This other figure has been variously interpreted as Eliot’s earlier self, as the spirit of some past poet (Shelley, Yeats, perhaps even Dante himself), and even – in Christopher Ricks’s suggestionEzra Pound, given the potential pun in ‘familiar compound ghost’ and the fact that this speaker goes on to talk about ‘things ill done and done to others’ harm’. Eliot’s earlier alleged anti-Semitic remarks, and Pound’s own fervent anti-Semitism (which he would only renounce much later in life), certainly qualify as things ‘done to others’ harm’, especially in the wake of the Holocaust.

The third section of ‘Little Gidding’ opens with a discussion of three stages of spiritual development: attachment to people and things; detachment from people and things; and, finally, indifference to such temporal and material things, and a devotion to the spiritual and eternal. The allusion to the fourteenth-century English mystic and devotional writer, Julian of Norwich (‘Sin is Behovely, but all shall be well’), suggests that although sin is commonplace among mankind, there is a way to overcome one’s failings and attain spiritual wholeness.

In the fourth section, the dove with its ‘flame of incandescent terror’ is both the Holy Spirit and the German planes terrorising London with bombing raids. (‘The dove descending’ also suggests an overturning of the Victorian poet George Meredith’s ‘The Lark Ascending’, which had been turned into the celebrated piece of music by Vaughan Williams which bears that title.) The fires of hell can only be overcome by the fires of religious fervour or Pentecost. Pentecost was the occasion in the Bible when the Holy Spirit descended upon Christ and his Apostles, as told in Acts 2:

And when the day of Pentecost was fully come, they were all with one accord in one place. And suddenly there came a sound from heaven as of a rushing mighty wind, and it filled all the house where they were sitting. And there appeared unto them cloven tongues like as of fire, and it sat upon each of them. And they were all filled with the Holy Spirit, and began to speak with other languages, as the Spirit gave them utterance. And there were dwelling at Jerusalem Jews, devout men, out of every nation under heaven. Now when this was noised abroad, the multitude came together, and were confounded, because that every man heard them speak in his own language.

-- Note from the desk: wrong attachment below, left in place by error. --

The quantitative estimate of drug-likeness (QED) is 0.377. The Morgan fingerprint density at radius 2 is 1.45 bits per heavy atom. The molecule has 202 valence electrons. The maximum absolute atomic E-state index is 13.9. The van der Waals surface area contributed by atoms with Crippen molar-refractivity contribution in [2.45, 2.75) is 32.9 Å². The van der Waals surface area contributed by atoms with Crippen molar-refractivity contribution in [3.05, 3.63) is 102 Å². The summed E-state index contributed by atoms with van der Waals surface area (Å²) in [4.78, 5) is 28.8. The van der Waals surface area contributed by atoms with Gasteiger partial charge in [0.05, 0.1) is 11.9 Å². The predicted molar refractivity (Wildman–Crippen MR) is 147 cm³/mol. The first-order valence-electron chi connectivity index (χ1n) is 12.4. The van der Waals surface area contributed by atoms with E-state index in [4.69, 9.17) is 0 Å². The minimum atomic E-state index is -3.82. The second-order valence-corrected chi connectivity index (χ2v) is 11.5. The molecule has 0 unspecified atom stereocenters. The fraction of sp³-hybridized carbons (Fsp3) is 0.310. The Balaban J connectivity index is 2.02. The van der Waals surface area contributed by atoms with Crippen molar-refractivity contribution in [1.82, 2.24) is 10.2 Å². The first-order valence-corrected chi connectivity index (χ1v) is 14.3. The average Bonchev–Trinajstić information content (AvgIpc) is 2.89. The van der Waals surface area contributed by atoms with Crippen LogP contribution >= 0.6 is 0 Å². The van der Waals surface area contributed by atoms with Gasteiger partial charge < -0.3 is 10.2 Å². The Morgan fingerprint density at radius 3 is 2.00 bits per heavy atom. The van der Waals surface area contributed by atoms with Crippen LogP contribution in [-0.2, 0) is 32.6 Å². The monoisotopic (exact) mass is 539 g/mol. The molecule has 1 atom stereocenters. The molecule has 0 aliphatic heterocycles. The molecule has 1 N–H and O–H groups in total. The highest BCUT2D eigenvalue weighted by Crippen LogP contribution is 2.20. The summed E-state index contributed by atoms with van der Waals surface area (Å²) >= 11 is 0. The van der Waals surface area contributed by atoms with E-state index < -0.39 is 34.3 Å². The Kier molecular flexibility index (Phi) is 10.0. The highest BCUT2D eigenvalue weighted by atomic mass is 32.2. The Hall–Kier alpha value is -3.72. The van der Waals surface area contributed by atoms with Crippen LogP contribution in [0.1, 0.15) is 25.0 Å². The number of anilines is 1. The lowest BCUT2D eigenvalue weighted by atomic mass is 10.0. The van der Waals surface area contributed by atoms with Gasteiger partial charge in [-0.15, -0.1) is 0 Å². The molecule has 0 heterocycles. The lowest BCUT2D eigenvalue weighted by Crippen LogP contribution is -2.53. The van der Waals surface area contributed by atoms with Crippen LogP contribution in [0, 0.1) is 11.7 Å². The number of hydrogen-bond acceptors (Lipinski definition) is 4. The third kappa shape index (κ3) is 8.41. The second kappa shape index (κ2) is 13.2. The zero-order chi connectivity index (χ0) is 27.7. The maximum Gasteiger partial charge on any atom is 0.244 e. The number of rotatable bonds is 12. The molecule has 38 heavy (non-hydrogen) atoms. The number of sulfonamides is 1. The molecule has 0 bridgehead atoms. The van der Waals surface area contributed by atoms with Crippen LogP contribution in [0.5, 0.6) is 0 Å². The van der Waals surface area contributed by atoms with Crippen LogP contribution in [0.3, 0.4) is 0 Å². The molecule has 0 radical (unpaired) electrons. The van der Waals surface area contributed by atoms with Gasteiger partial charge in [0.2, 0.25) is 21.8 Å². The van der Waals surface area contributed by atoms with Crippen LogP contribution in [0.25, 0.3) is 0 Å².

Only by embracing such Pentecostal faith can we be redeemed from the fires of hell – which have newly come to Earth in the form of the bombers.

The fifth and final section of ‘Little Gidding’ ends by contemplating and analysing the role of endings themselves – and beginnings. Ezra Pound coined the word ‘periplum’ to describe a journey where the traveller ends up back where he started, and this, in what are probably the most famous lines from ‘Little Gidding’, is what Eliot expresses when he talks of ‘arriv[ing] where we started’ and ‘know[ing] the place for the first time’.

Once again we get a nod to medieval mysticism, with not only a further allusion to Julian of Norwich but also a line from the anonymous fourteenth-century work The Cloud of Unknowing: ‘With the drawing of this Love and the voice of this Calling’. The living and the dead, in a motif now familiar to us from the other poems in Four Quartets, are closely interlinked.

History does not reside solely in the past, but in the present, at a place like Little Gidding where the traditions of seventeenth-century high Anglicanism are kept alive. This is close to what Eliot argued about poetic tradition in ‘Tradition and the Individual Talent’: the modern poet and the poets of ages past coexist, in the here and now.


So it is with ‘Little Gidding’ itself, in the last analysis: it is a poem about traditions in the present, and a present-day poem that absorbs past traditions. The poem did, as Eliot said, set a crown upon his lifetime’s effort. After this, he would never write another great poem.

If you found this analysis of ‘Little Gidding’ useful, you might also enjoy our pick of the best poems about churches.

The author of this article, Dr Oliver Tearle, is a literary critic and lecturer in English at Loughborough University. He is the author of, among others, The Secret Library: A Book-Lovers’ Journey Through Curiosities of History and The Great War, The Waste Land and the Modernist Long Poem.

Image: St John’s Church at Little Gidding (picture credit: John Sutton), via